Monday, June 10, 2013

About the Book (from Playlist YA Fiction)

"I live in the in between. Between what if and what is. It’s how I manage. It’s the only way I know. Everyone has their way. This is mine.
When high school cell phone disruption forces a classroom ban, the words on a Post-it note spark a sticky romance between two unlikely friends. Transfer student Talia Vanderbilt has one goal at her new school: to blend in with the walls. Lagan Desai, basketball captain and mathlete, would do just about anything to befriend the new girl. One Post-it note at a time, Lagan persuades Talia to peel back her heart, slowly revealing her treasure chest of pain—an absent mother, a bedridden brother, and an abusive father. In a world where hurt is inevitable, the two teens search for a safe place to weather the storms of life. Together."
Amber's Review

With vivid (sometimes painfully so) details and a plot that reads like poetry, Swimming Through Clouds is a story that pulls you under but allows enough sweet breaths of air to keep you from drowning in the sorrow. And there is a lot of sorrow - from terrifying flashbacks to present helplessness to future fears. Seeing the suffering that Talia and her brother face is troubling, and hearing about her mother's tragedies is heartbreaking.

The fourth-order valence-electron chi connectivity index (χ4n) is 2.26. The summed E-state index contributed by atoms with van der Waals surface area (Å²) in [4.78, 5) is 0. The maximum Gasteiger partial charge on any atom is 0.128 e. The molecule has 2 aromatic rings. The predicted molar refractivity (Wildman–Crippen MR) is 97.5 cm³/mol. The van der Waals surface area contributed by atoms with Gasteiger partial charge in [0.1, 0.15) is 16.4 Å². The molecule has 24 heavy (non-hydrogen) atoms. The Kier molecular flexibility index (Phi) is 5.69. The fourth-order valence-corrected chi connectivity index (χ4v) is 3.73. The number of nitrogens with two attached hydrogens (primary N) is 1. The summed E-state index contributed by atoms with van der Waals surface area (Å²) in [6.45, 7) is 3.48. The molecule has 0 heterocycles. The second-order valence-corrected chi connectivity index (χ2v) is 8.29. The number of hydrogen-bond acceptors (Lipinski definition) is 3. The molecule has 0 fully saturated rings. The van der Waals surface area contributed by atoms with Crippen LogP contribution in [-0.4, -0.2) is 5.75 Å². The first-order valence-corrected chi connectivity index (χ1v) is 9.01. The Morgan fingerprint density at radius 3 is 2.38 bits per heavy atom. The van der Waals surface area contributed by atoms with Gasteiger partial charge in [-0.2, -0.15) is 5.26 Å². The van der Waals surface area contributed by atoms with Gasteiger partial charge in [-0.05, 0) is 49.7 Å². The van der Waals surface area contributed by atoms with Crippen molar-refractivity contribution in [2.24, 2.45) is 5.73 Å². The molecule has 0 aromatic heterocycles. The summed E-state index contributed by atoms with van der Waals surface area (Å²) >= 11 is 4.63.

Yet the blossoming friendship between Talia and Lagan is beautiful. Their moments together, and Lagan's steadfastness and thoughtfulness and patience, paint the sunset and sunrise colors on an otherwise black scene. They are an unconventional, unique couple, and their story - while surprising, in the sense of finding a young man with such maturity - is sweet, indeed.

The story is rather slow, perhaps a bit like the experience of swimming through clouds might be, but the gripping suspense and hope make it easy to be engaged through the whole book. The creative inclusion of a story from Scripture, as well as the focus on faith through a symbolic setting near and dear to Talia, is neat. And while the ending isn't the nicely wrapped happily-ever-after that can be enjoyable to read, it is fitting and not without hope, despite the uncertainties. Swimming Through Clouds is not a light read, but it is an eye-opening one full of difficult realities and compassion.

*With thanks to the author and publisher for providing me with a copy of the e-book, which I won via a newsletter giveaway. I was not required to write a review.*



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